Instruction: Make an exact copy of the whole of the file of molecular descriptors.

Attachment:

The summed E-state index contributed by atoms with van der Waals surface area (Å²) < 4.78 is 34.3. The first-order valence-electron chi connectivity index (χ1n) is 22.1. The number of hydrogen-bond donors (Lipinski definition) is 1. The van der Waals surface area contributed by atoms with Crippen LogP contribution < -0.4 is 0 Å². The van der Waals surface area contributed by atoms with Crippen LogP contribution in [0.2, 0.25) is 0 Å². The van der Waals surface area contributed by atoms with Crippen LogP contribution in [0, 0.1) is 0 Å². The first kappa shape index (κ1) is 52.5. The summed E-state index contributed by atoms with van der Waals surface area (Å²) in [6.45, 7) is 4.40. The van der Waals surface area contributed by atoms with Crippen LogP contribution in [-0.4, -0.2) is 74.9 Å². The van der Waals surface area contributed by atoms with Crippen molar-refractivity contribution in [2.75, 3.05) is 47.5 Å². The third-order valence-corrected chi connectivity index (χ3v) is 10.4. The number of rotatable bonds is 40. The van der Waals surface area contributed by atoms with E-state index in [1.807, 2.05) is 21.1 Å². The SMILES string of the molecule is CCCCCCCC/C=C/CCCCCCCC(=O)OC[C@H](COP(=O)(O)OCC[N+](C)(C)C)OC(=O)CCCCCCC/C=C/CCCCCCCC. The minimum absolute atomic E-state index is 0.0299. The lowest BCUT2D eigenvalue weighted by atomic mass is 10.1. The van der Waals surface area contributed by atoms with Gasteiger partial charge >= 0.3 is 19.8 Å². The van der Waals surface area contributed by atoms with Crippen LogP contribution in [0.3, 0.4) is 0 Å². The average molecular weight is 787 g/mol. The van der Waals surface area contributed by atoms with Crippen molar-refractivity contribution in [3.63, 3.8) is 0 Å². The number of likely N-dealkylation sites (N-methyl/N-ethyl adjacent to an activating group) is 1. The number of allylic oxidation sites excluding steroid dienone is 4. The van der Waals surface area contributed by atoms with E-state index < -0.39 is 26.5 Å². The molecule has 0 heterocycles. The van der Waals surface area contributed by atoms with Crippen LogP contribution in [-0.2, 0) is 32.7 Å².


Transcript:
The summed E-state index contributed by atoms with van der Waals surface area (Å²) < 4.78 is 34.3. The first-order valence-electron chi connectivity index (χ1n) is 22.1. The number of hydrogen-bond donors (Lipinski definition) is 1. The van der Waals surface area contributed by atoms with Crippen LogP contribution < -0.4 is 0 Å². The van der Waals surface area contributed by atoms with Crippen LogP contribution in [0.2, 0.25) is 0 Å². The van der Waals surface area contributed by atoms with Crippen LogP contribution in [0, 0.1) is 0 Å². The first kappa shape index (κ1) is 52.5. The summed E-state index contributed by atoms with van der Waals surface area (Å²) in [6.45, 7) is 4.40. The van der Waals surface area contributed by atoms with Crippen LogP contribution in [-0.4, -0.2) is 74.9 Å². The van der Waals surface area contributed by atoms with Crippen molar-refractivity contribution in [2.75, 3.05) is 47.5 Å². The third-order valence-corrected chi connectivity index (χ3v) is 10.4. The number of rotatable bonds is 40. The van der Waals surface area contributed by atoms with E-state index in [1.807, 2.05) is 21.1 Å². The SMILES string of the molecule is CCCCCCCC/C=C/CCCCCCCC(=O)OC[C@H](COP(=O)(O)OCC[N+](C)(C)C)OC(=O)CCCCCCC/C=C/CCCCCCCC. The minimum absolute atomic E-state index is 0.0299. The lowest BCUT2D eigenvalue weighted by atomic mass is 10.1. The van der Waals surface area contributed by atoms with Gasteiger partial charge >= 0.3 is 19.8 Å². The van der Waals surface area contributed by atoms with Crippen LogP contribution in [0.3, 0.4) is 0 Å². The average molecular weight is 787 g/mol. The van der Waals surface area contributed by atoms with Crippen molar-refractivity contribution in [3.63, 3.8) is 0 Å². The number of likely N-dealkylation sites (N-methyl/N-ethyl adjacent to an activating group) is 1. The number of allylic oxidation sites excluding steroid dienone is 4. The van der Waals surface area contributed by atoms with E-state index < -0.39 is 26.5 Å². The molecule has 0 heterocycles. The van der Waals surface area contributed by atoms with Crippen LogP contribution in [-0.2, 0) is 32.7 Å².